Sculptured scenes from the Jatakas, found upon the carved railings around the relic shrines of Sanchi and Amaravati and of Bharhut, indicate that the "Birth-stories" were widely known in the third centuryB.C., and were then considered as part of the sacred history of the religion. At first the tales were probably handed down orally, and it is uncertain when they were put together in systematic form.

While some of the stories are Buddhistic and depend for their point on some custom or idea peculiar to Buddhism, many are age-old fables, the flotsam and jetsam of folk-lore, which have appeared under various guises throughout the centuries, as when they were used by Boccaccio or Poggio, merely as merry tales, or by Chaucer, who unwittingly puts a Jataka story into the mouth of his pardoners when he tells the tale of "the Ryotoures three."

Quaint humor and gentle earnestness distinguish these legends and they teach many wholesome lessons, among them the duty of kindness to animals.

Dr. Felix Adler in his "Moral Instruction of Children," says:

The Jataka Tales contain deep truths, and are calculated to impress lessons of great moral beauty. The tale of the Merchant of Seri, who gave up all that he had in exchange for a golden dish, embodies much the same idea as the parable of the priceless Pearl, in the New Testament. The tale of the Measures of Rice illustrates the importance of a true estimate of values. The tale of the Banyan Deer, which offered its life to save a roe and her young, illustrates self-sacrifice of the noblest sort. The tale of the Sandy Road is one of the finest in the collection.

And he adds that these tales "are, as everyone must admit, nobly conceived, lofty in meaning, and many a helpful sermon might be preached from them as texts."

 

 

 

I- THE MONKEY AND THE CROCODILE

 

PART I

 

MONKEY lived in a great tree on a river bank.

In the river there were many Crocodiles. A Crocodile watched the Monkeys for a long time, and one day she said to her son: "My son, get one of those Monkeys for me. I want the heart of a Monkey to eat."

"How am I to catch a Monkey?" asked the little Crocodile. "I do not travel on land, and the Monkey does not go into the water."

"Put your wits to work, and you'll find a way," said the mother.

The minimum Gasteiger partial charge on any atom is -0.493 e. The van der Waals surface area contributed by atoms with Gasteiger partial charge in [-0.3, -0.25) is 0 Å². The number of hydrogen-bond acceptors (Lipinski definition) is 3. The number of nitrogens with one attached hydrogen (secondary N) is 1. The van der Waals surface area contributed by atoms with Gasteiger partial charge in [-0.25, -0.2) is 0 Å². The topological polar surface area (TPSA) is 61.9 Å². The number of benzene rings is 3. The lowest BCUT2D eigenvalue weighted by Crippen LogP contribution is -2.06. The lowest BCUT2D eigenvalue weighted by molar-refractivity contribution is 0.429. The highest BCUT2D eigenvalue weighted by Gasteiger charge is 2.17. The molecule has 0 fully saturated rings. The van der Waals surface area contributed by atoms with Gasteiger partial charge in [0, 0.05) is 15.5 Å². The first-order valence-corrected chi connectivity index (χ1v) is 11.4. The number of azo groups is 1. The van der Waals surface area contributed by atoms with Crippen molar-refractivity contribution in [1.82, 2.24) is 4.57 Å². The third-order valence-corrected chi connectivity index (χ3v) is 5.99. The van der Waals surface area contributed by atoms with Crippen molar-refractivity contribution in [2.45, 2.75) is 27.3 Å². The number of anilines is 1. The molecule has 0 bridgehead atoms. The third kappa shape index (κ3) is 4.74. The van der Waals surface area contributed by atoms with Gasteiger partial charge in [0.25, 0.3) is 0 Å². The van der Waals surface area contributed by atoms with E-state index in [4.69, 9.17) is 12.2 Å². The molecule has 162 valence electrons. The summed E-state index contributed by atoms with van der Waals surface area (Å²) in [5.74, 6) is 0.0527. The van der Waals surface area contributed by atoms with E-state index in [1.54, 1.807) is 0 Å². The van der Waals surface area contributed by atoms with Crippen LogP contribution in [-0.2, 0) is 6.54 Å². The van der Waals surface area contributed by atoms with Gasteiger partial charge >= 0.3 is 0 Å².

And the little Crocodile thought and thought.

At last he said to himself: "I know what I'll do. I'll get that Monkey that lives in a big tree on the river bank. He wishes to go across the river to the island where the fruit is so ripe."

So the Crocodile swam to the tree where the Monkey lived. But he was a stupid Crocodile.

"Oh, Monkey," he called, "come with me over to the island where the fruit is so ripe."

"How can I go with you?" asked the Monkey. "I do not swim."

"No—but I do. I will take you over on my back," said the Crocodile.

The Monkey was greedy, and wanted the ripe fruit, so he jumped down on the Crocodile's back.

"Off we go!" said the Crocodile.

"This is a fine ride you are giving me!" said the Monkey.

"Do you think so? Well, how do you like this?" asked the Crocodile, diving.

"Oh, don't!" cried the Monkey, as he went under the water. He was afraid to let go, and he did not know what to do under the water.

When the Crocodile came up, the Monkey sputtered and choked. "Why did you take me under water, Crocodile?" he asked.

"I am going to kill you by keeping you under water," answered the Crocodile. "My mother wants Monkey-heart to eat, and I'm going to take yours to her."

 

"Why did you take me under water, Crocodile?" he asked.

 

"I wish you had told me you wanted my heart," said the Monkey, "then I might have brought it with me."

"How queer!" said the stupid Crocodile. "Do you mean to say that you left your heart back there in the tree?"

"That is what I mean," said the Monkey. "If you want my heart, we must go back to the tree and get it. But we are so near the island where the ripe fruit is, please take me there first."

"No, Monkey," said the Crocodile, "I'll take you straight back to your tree. Never mind the ripe fruit. Get your heart and bring it to me at once. Then we'll see about going to the island."

"Very well," said the Monkey.

But no sooner had he jumped onto the bank of the river than—whisk! up he ran into the tree.

From the topmost branches he called down to the Crocodile in the water below:

"My heart is way up here! If you want it, come for it, come for it!"